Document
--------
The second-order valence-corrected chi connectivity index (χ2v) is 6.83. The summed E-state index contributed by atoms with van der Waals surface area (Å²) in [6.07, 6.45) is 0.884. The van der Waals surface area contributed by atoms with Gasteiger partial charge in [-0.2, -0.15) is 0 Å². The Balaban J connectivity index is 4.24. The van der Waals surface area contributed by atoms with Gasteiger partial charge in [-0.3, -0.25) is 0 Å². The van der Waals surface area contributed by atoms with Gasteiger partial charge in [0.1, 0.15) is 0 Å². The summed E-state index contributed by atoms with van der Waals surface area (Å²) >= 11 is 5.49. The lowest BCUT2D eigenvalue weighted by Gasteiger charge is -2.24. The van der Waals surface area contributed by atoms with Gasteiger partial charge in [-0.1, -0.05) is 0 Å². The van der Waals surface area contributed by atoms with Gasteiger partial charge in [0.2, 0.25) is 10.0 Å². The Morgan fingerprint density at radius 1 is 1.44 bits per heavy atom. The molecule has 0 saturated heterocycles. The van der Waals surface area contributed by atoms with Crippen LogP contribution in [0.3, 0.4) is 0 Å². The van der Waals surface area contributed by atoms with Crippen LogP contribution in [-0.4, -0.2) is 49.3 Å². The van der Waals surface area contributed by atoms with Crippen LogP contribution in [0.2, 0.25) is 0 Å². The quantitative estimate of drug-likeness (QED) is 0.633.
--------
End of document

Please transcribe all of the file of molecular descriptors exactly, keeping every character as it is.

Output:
The second-order valence-corrected chi connectivity index (χ2v) is 6.83. The summed E-state index contributed by atoms with van der Waals surface area (Å²) in [6.07, 6.45) is 0.884. The van der Waals surface area contributed by atoms with Gasteiger partial charge in [-0.2, -0.15) is 0 Å². The Balaban J connectivity index is 4.24. The van der Waals surface area contributed by atoms with Gasteiger partial charge in [-0.3, -0.25) is 0 Å². The van der Waals surface area contributed by atoms with Gasteiger partial charge in [0.1, 0.15) is 0 Å². The summed E-state index contributed by atoms with van der Waals surface area (Å²) >= 11 is 5.49. The lowest BCUT2D eigenvalue weighted by Gasteiger charge is -2.24. The van der Waals surface area contributed by atoms with Gasteiger partial charge in [-0.1, -0.05) is 0 Å². The van der Waals surface area contributed by atoms with Gasteiger partial charge in [0.2, 0.25) is 10.0 Å². The Morgan fingerprint density at radius 1 is 1.44 bits per heavy atom. The molecule has 0 saturated heterocycles. The van der Waals surface area contributed by atoms with Crippen LogP contribution in [0.3, 0.4) is 0 Å². The van der Waals surface area contributed by atoms with Crippen LogP contribution in [-0.4, -0.2) is 49.3 Å². The van der Waals surface area contributed by atoms with Crippen LogP contribution in [0.2, 0.25) is 0 Å². The quantitative estimate of drug-likeness (QED) is 0.633.